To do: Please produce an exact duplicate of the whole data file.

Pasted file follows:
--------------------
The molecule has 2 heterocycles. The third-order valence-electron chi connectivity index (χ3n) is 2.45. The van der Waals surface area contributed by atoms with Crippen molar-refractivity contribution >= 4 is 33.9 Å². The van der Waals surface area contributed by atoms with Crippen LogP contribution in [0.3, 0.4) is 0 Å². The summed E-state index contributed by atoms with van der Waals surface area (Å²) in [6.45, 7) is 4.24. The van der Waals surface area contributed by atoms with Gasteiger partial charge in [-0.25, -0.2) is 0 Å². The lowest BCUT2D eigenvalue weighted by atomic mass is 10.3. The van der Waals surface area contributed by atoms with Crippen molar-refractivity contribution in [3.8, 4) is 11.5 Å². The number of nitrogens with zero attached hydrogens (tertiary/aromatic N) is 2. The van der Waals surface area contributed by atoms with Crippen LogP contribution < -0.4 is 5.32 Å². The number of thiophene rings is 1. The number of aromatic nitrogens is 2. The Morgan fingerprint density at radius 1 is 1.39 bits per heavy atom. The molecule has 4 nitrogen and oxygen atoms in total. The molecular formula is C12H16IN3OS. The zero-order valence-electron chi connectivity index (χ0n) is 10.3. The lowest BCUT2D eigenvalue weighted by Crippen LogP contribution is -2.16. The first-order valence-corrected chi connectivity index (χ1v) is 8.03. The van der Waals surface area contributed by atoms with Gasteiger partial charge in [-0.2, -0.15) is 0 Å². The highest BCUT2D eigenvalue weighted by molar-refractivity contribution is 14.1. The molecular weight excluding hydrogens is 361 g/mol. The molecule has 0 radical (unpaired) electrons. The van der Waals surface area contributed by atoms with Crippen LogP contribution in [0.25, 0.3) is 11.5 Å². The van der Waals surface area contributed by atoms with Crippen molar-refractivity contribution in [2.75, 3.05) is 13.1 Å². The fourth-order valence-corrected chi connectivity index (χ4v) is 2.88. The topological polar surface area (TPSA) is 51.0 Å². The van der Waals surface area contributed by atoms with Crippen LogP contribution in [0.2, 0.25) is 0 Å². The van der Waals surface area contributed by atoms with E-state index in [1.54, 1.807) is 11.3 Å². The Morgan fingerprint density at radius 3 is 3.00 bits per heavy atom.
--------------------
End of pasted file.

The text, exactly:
The molecule has 2 heterocycles. The third-order valence-electron chi connectivity index (χ3n) is 2.45. The van der Waals surface area contributed by atoms with Crippen molar-refractivity contribution >= 4 is 33.9 Å². The van der Waals surface area contributed by atoms with Crippen LogP contribution in [0.3, 0.4) is 0 Å². The summed E-state index contributed by atoms with van der Waals surface area (Å²) in [6.45, 7) is 4.24. The van der Waals surface area contributed by atoms with Gasteiger partial charge in [-0.25, -0.2) is 0 Å². The lowest BCUT2D eigenvalue weighted by atomic mass is 10.3. The van der Waals surface area contributed by atoms with Crippen molar-refractivity contribution in [3.8, 4) is 11.5 Å². The number of nitrogens with zero attached hydrogens (tertiary/aromatic N) is 2. The van der Waals surface area contributed by atoms with Crippen LogP contribution < -0.4 is 5.32 Å². The number of thiophene rings is 1. The number of aromatic nitrogens is 2. The Morgan fingerprint density at radius 1 is 1.39 bits per heavy atom. The molecule has 4 nitrogen and oxygen atoms in total. The molecular formula is C12H16IN3OS. The zero-order valence-electron chi connectivity index (χ0n) is 10.3. The lowest BCUT2D eigenvalue weighted by Crippen LogP contribution is -2.16. The first-order valence-corrected chi connectivity index (χ1v) is 8.03. The van der Waals surface area contributed by atoms with Gasteiger partial charge in [-0.2, -0.15) is 0 Å². The highest BCUT2D eigenvalue weighted by molar-refractivity contribution is 14.1. The molecular weight excluding hydrogens is 361 g/mol. The molecule has 0 radical (unpaired) electrons. The van der Waals surface area contributed by atoms with Crippen LogP contribution in [0.25, 0.3) is 11.5 Å². The van der Waals surface area contributed by atoms with Crippen molar-refractivity contribution in [2.75, 3.05) is 13.1 Å². The fourth-order valence-corrected chi connectivity index (χ4v) is 2.88. The topological polar surface area (TPSA) is 51.0 Å². The van der Waals surface area contributed by atoms with Crippen LogP contribution in [0.2, 0.25) is 0 Å². The van der Waals surface area contributed by atoms with E-state index in [1.54, 1.807) is 11.3 Å². The Morgan fingerprint density at radius 3 is 3.00 bits per heavy atom.